Landlord Problems: Forfeiture of a Commercial Lease in Mixed Use Premises

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01 November, 2019

Stephen McArdle
Partner, Head of Commercial Litigation

In the second of our series of practical guidance on common landlord problems, we look at the issue of forfeiture of mixed-use premises.

Scenario: the landlord owns a mixed-use property let out to a tenant under one lease. The property comprises of a shop on the ground floor and a flat upstairs, which is accessed through the shop. The tenant has stopped paying the rent and the landlord wants to forfeit the lease.

What is Forfeiture?

Forfeiture is a unilateral and positive act by a landlord to bring a lease to an end due to a tenant's breach. It can only occur if the Lease has a provision setting out the right of the landlord to forfeit and in what circumstances.

The act of forfeiture cannot be retracted and, by its very nature, will have a severe impact on a tenant's business. It is critical the landlord forfeits correctly as otherwise a court will declare it void.

Forfeiture usually takes place by either:

  • Peaceable re-entry (entering the premises and changing the locks); or
  • Issuing Court proceedings for possession based on forfeiture and obtaining a court order.

In the above scenario, can the landlord forfeit by peaceable re-entry?

No. The law states that a landlord cannot forfeit by way of peaceable re-entry for premises "let as a dwelling" in which a person is lawfully residing.

Section 2 of the Protection from Eviction Act 1977 (PEA 1977) states:

Where any premises are let as a dwelling on a lease which is subject to a right of re-entry or forfeiture it shall not be lawful to enforce that right otherwise than by proceedings in the court while any person is lawfully residing in the premises or part of them.

The same position applies to mixed use premises as was determined in the case of Pirabakaran v Patel and another [2006] EWCA Civ 685.

The only exception to this rule is if the landlord "proves that he believed, and had reasonable cause to believe, that the residential occupier had ceased to reside in the premises" (section 1(2), PEA 1977). However, in practice this can be very difficult to prove.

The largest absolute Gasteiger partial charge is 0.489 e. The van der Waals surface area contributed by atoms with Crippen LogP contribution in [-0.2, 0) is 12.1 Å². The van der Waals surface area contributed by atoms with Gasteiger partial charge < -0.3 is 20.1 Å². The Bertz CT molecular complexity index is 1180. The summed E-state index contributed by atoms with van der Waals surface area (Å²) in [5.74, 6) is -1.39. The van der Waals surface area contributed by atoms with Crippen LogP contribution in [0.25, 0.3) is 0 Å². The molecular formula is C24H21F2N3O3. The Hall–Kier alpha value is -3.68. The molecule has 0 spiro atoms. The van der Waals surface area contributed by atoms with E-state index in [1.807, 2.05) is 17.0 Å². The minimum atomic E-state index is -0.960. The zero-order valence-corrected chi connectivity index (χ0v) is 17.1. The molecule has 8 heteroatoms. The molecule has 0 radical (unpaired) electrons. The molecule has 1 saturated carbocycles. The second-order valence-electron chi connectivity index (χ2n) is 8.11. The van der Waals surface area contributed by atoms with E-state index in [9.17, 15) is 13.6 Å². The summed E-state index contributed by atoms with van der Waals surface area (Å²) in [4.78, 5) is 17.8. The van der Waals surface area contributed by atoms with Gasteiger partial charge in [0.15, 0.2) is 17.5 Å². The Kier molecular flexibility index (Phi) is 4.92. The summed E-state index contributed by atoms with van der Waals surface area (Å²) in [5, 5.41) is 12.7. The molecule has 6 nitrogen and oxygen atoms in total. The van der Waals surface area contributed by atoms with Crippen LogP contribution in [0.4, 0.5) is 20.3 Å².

Should the Landlord risk it?

No. The landlord would be committing a criminal offence by contravening these laws. The landlord would also face a claim by the tenant seeking:

  • A declaration that the purported forfeiture was wrongful
  • An injunction to allow the tenant back into possession of the property
  • A damages claim

What can be done?

Unfortunately, the only lawful approach in this scenario would be to commence court proceedings seeking possession of the premises based on forfeiture and obtain a Court Order to enforce the eviction.

What if the residential part of the property was let under a separate tenancy agreement and has a separate access to the shop?

Providing that the commercial letting (i.e. the shop) is leased entirely separate to that of the residential letting (i.e. the flat), both in terms of physical access and under a separate lease / tenancy agreement, then it may be possible to forfeit the commercial lease by peaceable re-entry, leaving the residential tenancy unaffected. The residential tenancy could only be able to be brought to an end by court proceedings by following the laws on possession and after the service of an appropriate notice.

In all cases, forfeiture is a notoriously complex area of law and we would always advise you to take thorough legal advice well in advance of attempting to forfeit to ensure that it is carried out correctly, in line with the lease provisions and the law.

For more information contact Stephen McArdle in our Business Dispute Resolution department via email or phone on 0333 207 1142. Alternatively send any question through to Forbes Solicitors via our online Contact Form.

Learn more about our Business Dispute Resolution department here

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